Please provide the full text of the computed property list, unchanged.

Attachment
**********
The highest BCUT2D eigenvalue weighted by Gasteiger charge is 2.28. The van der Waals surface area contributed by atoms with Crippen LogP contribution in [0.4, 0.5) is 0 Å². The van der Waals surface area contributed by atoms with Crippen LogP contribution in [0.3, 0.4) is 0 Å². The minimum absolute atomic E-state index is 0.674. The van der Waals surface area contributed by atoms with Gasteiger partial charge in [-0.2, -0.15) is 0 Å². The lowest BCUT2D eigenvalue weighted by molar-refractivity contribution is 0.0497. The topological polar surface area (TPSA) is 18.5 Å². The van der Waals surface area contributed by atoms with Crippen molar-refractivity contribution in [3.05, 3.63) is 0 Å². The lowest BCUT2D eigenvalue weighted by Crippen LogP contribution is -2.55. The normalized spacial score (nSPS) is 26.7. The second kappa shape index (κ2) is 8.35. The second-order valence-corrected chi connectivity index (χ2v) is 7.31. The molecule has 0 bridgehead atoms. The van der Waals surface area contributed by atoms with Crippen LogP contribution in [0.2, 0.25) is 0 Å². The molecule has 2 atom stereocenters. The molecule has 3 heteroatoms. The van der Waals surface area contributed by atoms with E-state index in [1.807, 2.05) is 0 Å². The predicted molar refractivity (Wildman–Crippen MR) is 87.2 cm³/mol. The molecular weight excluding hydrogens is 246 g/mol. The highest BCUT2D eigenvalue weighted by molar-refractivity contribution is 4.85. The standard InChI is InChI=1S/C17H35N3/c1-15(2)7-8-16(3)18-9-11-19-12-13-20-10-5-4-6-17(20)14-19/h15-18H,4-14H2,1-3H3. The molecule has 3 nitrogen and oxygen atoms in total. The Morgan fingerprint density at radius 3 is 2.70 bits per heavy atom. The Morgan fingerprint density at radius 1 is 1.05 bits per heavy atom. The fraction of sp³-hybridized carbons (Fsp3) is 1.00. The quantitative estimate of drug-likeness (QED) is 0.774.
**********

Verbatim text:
The highest BCUT2D eigenvalue weighted by Gasteiger charge is 2.28. The van der Waals surface area contributed by atoms with Crippen LogP contribution in [0.4, 0.5) is 0 Å². The van der Waals surface area contributed by atoms with Crippen LogP contribution in [0.3, 0.4) is 0 Å². The minimum absolute atomic E-state index is 0.674. The van der Waals surface area contributed by atoms with Gasteiger partial charge in [-0.2, -0.15) is 0 Å². The lowest BCUT2D eigenvalue weighted by molar-refractivity contribution is 0.0497. The topological polar surface area (TPSA) is 18.5 Å². The van der Waals surface area contributed by atoms with Crippen molar-refractivity contribution in [3.05, 3.63) is 0 Å². The lowest BCUT2D eigenvalue weighted by Crippen LogP contribution is -2.55. The normalized spacial score (nSPS) is 26.7. The second kappa shape index (κ2) is 8.35. The second-order valence-corrected chi connectivity index (χ2v) is 7.31. The molecule has 0 bridgehead atoms. The van der Waals surface area contributed by atoms with Crippen LogP contribution in [0.2, 0.25) is 0 Å². The molecule has 2 atom stereocenters. The molecule has 3 heteroatoms. The van der Waals surface area contributed by atoms with E-state index in [1.807, 2.05) is 0 Å². The predicted molar refractivity (Wildman–Crippen MR) is 87.2 cm³/mol. The molecular weight excluding hydrogens is 246 g/mol. The highest BCUT2D eigenvalue weighted by molar-refractivity contribution is 4.85. The standard InChI is InChI=1S/C17H35N3/c1-15(2)7-8-16(3)18-9-11-19-12-13-20-10-5-4-6-17(20)14-19/h15-18H,4-14H2,1-3H3. The molecule has 3 nitrogen and oxygen atoms in total. The Morgan fingerprint density at radius 3 is 2.70 bits per heavy atom. The Morgan fingerprint density at radius 1 is 1.05 bits per heavy atom. The fraction of sp³-hybridized carbons (Fsp3) is 1.00. The quantitative estimate of drug-likeness (QED) is 0.774.